AG Jeff Sessions' Powerful Speech At The ADF Summit On Religious Liberty

U.S. Attorney General Jeff Sessions speaks at the Religious Liberty Summit at the Department of Justice July 30, 2018 in Washington, DC.
Win McNamee / Staff / Getty Images

On Wednesday, Attorney General Jeff Sessions delivered a powerful speech in defense of religious liberty. Speaking at the 2018 Alliance Defending Freedom (ADF) summit on religious liberty, Sessions underscored the Trump administration's dedication to defending the human right of religious freedom in the United States and abroad.

The AG's remarks echo the administration's recent actions in relation to the launch of the groundbreaking Religious Liberty Task Force and the Department of Justice's crucial backing on supremely influential First Amendment cases like Masterpiece Cakeshop v. Colorado Civil Rights Commission and NIFLA v. Becerra by filing supporting briefs.

"The First Amendment," declared Sessions, "actually gives religious expression a double protection in the supreme law of the land. Not only do we possess freedom to exercise our beliefs but we also enjoy the freedom of speech."

"We’ve seen the ordeal faced bravely by Jack Phillips. He simply refused to yield his beliefs," noted the AG. Phillips and religious liberty recently won out at the Supreme Court after the baker was persecuted for refusing to make a specialty cake for a same-sex wedding.

Sessions, though, did hint that Phillips will be headed back to court. "And perhaps most tragically," he said, "I hear that his ordeal is far from over." The Christian baker spent six long years fighting in the courts before his Supreme Court win.

The AG noted the growing "new hostility" toward people of faith in the United States, calling out the highly discredited Southern Poverty Law Center (SPLC) by name.

"People of faith are facing a new hostility. Really, a bigoted ideology which is founded on animus towards people of faith. You’ll notice that they don’t rely on the facts. They don’t make better arguments. They don’t propose higher ideals. No, they just call people names — like 'hate group,'" he said.

"When I spoke to ADF last year, I learned that the Southern Poverty Law Center had classified ADF as a 'hate group,'" continued Sessions. "Many in the media simply parroted it as fact. Amazon relied solely on the SPLC designation and removed ADF from its Smile program, which allows customers to donate to charities."

The SPLC was recently sued by liberal Muslim reformer Maajid Nawaz, whom they wrongly labeled an "anti-Muslim extremist." The organization had to pay $3.375 million to Nawaz and Quilliam magazine.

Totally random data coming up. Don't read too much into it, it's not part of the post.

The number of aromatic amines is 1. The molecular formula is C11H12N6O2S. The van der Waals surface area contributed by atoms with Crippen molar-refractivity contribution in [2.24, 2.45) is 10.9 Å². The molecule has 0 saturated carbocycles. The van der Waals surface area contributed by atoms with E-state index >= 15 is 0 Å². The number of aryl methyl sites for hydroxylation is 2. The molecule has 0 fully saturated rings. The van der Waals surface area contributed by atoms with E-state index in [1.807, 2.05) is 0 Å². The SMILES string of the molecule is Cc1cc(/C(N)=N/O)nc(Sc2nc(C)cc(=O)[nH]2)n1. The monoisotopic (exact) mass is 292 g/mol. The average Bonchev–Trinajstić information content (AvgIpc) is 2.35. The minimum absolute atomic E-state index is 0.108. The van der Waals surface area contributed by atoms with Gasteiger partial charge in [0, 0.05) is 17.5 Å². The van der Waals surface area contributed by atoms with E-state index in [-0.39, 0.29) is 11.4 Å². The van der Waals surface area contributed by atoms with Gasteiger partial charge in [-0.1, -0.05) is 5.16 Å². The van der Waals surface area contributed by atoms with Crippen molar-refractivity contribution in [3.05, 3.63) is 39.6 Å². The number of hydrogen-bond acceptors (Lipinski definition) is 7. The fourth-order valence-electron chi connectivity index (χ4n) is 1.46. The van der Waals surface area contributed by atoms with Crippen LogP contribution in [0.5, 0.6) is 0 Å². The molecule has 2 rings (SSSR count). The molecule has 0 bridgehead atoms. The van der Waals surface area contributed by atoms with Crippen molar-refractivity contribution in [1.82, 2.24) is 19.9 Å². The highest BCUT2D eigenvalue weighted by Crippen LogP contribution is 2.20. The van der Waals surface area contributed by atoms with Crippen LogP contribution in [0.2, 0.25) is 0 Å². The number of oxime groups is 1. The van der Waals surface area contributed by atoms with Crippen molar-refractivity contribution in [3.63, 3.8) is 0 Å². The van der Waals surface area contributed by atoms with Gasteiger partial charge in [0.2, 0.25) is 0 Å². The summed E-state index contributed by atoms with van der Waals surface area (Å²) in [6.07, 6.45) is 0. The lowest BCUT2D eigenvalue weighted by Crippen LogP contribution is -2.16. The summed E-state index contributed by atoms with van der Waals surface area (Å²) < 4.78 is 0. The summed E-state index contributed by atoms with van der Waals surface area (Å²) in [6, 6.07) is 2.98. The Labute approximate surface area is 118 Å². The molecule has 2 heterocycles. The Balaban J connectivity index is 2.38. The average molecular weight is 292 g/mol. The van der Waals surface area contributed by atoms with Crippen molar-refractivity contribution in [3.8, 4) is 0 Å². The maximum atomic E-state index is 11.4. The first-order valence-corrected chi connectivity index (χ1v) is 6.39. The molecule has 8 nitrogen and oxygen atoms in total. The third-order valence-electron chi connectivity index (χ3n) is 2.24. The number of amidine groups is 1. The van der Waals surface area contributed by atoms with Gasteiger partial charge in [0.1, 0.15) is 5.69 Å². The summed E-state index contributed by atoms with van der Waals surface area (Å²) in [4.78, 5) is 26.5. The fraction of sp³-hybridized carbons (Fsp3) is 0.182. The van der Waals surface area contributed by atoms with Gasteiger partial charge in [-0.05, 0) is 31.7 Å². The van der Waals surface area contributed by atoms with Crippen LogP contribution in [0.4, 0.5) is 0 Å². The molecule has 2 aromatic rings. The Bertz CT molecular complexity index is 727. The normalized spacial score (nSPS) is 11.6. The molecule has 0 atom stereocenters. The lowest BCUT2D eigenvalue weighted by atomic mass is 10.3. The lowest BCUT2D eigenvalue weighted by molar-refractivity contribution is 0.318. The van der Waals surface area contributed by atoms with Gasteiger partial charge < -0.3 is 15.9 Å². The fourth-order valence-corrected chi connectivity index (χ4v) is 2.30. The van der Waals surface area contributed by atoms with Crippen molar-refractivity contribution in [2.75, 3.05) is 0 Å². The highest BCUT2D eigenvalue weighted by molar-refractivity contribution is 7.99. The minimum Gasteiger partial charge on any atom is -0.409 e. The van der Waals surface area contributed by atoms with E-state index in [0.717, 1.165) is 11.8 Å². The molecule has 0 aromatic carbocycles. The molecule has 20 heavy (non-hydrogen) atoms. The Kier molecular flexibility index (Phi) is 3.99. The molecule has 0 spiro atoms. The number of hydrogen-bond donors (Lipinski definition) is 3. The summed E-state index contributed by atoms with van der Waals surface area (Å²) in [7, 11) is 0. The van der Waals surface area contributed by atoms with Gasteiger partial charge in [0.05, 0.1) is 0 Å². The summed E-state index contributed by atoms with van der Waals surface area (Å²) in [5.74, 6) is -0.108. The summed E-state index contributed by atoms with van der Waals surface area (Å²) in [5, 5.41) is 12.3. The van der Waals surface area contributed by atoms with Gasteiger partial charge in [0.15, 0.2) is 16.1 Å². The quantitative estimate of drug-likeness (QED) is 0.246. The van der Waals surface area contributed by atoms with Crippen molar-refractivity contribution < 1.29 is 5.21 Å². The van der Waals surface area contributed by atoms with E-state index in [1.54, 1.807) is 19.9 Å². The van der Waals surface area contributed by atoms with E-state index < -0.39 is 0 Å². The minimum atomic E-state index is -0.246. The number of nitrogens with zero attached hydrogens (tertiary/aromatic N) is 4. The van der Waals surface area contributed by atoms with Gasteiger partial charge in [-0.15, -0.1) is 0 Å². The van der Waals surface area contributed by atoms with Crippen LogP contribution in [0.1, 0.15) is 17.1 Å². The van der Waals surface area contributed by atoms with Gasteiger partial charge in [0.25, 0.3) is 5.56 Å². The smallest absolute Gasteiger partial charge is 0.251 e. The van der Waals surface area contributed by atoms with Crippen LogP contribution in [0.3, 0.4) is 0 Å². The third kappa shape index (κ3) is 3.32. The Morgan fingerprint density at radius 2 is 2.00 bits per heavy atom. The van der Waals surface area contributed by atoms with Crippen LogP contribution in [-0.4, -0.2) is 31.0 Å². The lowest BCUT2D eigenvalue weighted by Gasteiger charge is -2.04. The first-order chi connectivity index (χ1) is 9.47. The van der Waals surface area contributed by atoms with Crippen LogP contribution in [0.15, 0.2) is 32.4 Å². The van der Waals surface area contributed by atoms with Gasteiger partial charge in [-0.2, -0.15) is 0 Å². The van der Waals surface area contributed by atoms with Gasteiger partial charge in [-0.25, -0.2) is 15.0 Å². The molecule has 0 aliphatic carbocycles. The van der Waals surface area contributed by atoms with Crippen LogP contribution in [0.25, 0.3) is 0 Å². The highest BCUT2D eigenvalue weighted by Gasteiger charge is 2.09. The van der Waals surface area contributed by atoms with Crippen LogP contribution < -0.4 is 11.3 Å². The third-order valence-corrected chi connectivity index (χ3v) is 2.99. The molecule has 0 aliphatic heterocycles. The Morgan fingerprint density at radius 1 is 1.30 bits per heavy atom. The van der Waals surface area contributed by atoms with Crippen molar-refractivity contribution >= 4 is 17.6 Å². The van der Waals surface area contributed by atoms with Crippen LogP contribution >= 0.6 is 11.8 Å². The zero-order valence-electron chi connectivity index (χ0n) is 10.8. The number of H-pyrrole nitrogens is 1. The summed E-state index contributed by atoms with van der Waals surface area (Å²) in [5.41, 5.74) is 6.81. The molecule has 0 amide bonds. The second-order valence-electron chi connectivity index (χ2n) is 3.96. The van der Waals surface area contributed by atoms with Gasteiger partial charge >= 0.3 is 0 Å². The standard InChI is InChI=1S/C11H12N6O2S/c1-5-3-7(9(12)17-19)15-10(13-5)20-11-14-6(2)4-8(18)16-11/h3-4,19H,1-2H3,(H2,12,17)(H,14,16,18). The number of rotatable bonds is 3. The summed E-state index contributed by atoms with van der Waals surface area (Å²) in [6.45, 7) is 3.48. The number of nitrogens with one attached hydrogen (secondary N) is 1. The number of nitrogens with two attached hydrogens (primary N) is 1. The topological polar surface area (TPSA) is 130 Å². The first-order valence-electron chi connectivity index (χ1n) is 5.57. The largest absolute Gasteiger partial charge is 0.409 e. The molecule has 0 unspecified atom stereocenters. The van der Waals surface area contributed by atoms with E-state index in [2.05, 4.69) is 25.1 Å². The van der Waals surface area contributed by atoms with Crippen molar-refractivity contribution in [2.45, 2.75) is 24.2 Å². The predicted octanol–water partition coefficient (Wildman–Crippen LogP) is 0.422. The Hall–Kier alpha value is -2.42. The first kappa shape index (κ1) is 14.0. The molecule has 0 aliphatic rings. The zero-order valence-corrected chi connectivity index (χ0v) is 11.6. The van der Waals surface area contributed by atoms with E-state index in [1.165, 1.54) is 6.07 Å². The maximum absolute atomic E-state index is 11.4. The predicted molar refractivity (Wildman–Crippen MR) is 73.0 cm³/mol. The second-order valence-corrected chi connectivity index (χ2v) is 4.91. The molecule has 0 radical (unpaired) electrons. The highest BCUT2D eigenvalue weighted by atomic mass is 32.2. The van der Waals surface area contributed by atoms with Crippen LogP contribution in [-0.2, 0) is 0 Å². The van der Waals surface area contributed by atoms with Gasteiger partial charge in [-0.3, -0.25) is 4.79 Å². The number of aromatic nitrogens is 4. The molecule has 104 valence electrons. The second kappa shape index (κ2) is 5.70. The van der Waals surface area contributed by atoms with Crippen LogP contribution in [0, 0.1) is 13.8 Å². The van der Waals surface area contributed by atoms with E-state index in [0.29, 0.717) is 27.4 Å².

Sessions did, however, commend the center for previous work. For example, the SPLC brought a case Sessions successfully prosecuted in Alabama years ago. The case put a Klansman in jail and bankrupted the racist organization within the state.

Now the SPLC uses their "hate group" label "as a weapon and they have wielded it against conservative organizations that refuse to accept their orthodoxy and choose instead to speak their conscience. They use it to bully and intimidate groups like yours which fight for the religious freedom, the civil rights, and the constitutional rights of others," he said.

"I wanted to come back here tonight partly because I wanted to say this: you are not a hate group," stated Sessions emphatically.

ADF has an impressive 9-0 record at the Supreme Court in the past seven years, noted the AG. "That’s an impressive record. These are not fringe beliefs that you’re defending. You endeavor to affirm the Constitution and American values," he said.

"I am not going to apologize for the United States of America or our First Amendment. I am not ashamed of this country or our people. This is the greatest, most generous country in the history of the world," he added.

Sessions highlighted the growing fear of the polite persecution of religious people. Americans are asking themselves, "How much longer until I am in Jack Phillips’ position?" said the AG. "How much longer until the state, the media, the academy, the tech companies, or the global corporations come down on me because of my beliefs?"

"President Donald Trump has heard these concerns," he said. "Unlike some, he is not afraid of the name-calling and the fake news. He has endured relentless media attacks in order to speak up for the forgotten people of this country. He made a promise — and from day one of this administration he has delivered.He is defending religious freedom at home and abroad."

Earlier this month, the administration took action to fight for a Christian pastor wrongly imprisoned in Turkey, according to the administration. "The Treasury Department sanctioned Turkey’s Minister of Justice and Minister of the Interior, both of whom played leading roles in the arrest of American pastor Andrew Brunson," he said.

"Since January 2017, we have obtained 11 indictments and eight convictions in cases involving arson or other attacks or threats against houses of worship. Our Civil Rights Division has also obtained 13 indictments in other attacks or threats against people because of their religion. And we are not slowing down," boasted Sessions, adding, "Yesterday, we obtained a life sentence for a man who murdered an Indian-American man — a Sikh as it turned out — because he thought he was Muslim."

"We intend to keep winning," declared Sessions. "We will not be intimidated, of that you can be sure."

"Under President Donald Trump, we are going to continue to uphold the Founders’ tradition of religious liberty — and we will keep defending the rights of the American people," closed the AG.

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